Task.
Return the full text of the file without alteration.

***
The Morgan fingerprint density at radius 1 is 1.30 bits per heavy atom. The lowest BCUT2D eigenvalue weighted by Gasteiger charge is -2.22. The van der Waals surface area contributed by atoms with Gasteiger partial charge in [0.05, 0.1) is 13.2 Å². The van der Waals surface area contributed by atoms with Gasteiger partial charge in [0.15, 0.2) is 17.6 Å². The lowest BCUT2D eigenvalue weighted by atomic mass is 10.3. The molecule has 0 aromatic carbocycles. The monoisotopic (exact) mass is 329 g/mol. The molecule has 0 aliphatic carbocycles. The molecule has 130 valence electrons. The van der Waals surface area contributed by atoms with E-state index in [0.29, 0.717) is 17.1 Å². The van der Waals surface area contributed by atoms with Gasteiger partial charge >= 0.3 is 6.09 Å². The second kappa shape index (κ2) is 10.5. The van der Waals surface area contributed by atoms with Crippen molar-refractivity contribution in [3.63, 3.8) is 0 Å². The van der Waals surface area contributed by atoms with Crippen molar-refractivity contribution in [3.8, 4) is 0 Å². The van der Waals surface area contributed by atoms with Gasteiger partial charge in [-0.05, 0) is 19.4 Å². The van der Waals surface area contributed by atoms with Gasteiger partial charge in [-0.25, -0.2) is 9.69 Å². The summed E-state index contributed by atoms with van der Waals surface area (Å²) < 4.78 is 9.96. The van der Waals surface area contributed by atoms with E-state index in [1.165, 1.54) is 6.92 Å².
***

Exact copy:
The Morgan fingerprint density at radius 1 is 1.30 bits per heavy atom. The lowest BCUT2D eigenvalue weighted by Gasteiger charge is -2.22. The van der Waals surface area contributed by atoms with Gasteiger partial charge in [0.05, 0.1) is 13.2 Å². The van der Waals surface area contributed by atoms with Gasteiger partial charge in [0.15, 0.2) is 17.6 Å². The lowest BCUT2D eigenvalue weighted by atomic mass is 10.3. The molecule has 0 aromatic carbocycles. The monoisotopic (exact) mass is 329 g/mol. The molecule has 0 aliphatic carbocycles. The molecule has 130 valence electrons. The van der Waals surface area contributed by atoms with E-state index in [0.29, 0.717) is 17.1 Å². The van der Waals surface area contributed by atoms with Gasteiger partial charge >= 0.3 is 6.09 Å². The second kappa shape index (κ2) is 10.5. The van der Waals surface area contributed by atoms with Crippen molar-refractivity contribution in [3.63, 3.8) is 0 Å². The van der Waals surface area contributed by atoms with Crippen molar-refractivity contribution in [3.8, 4) is 0 Å². The van der Waals surface area contributed by atoms with Gasteiger partial charge in [-0.05, 0) is 19.4 Å². The van der Waals surface area contributed by atoms with Gasteiger partial charge in [-0.25, -0.2) is 9.69 Å². The summed E-state index contributed by atoms with van der Waals surface area (Å²) < 4.78 is 9.96. The van der Waals surface area contributed by atoms with E-state index in [1.165, 1.54) is 6.92 Å².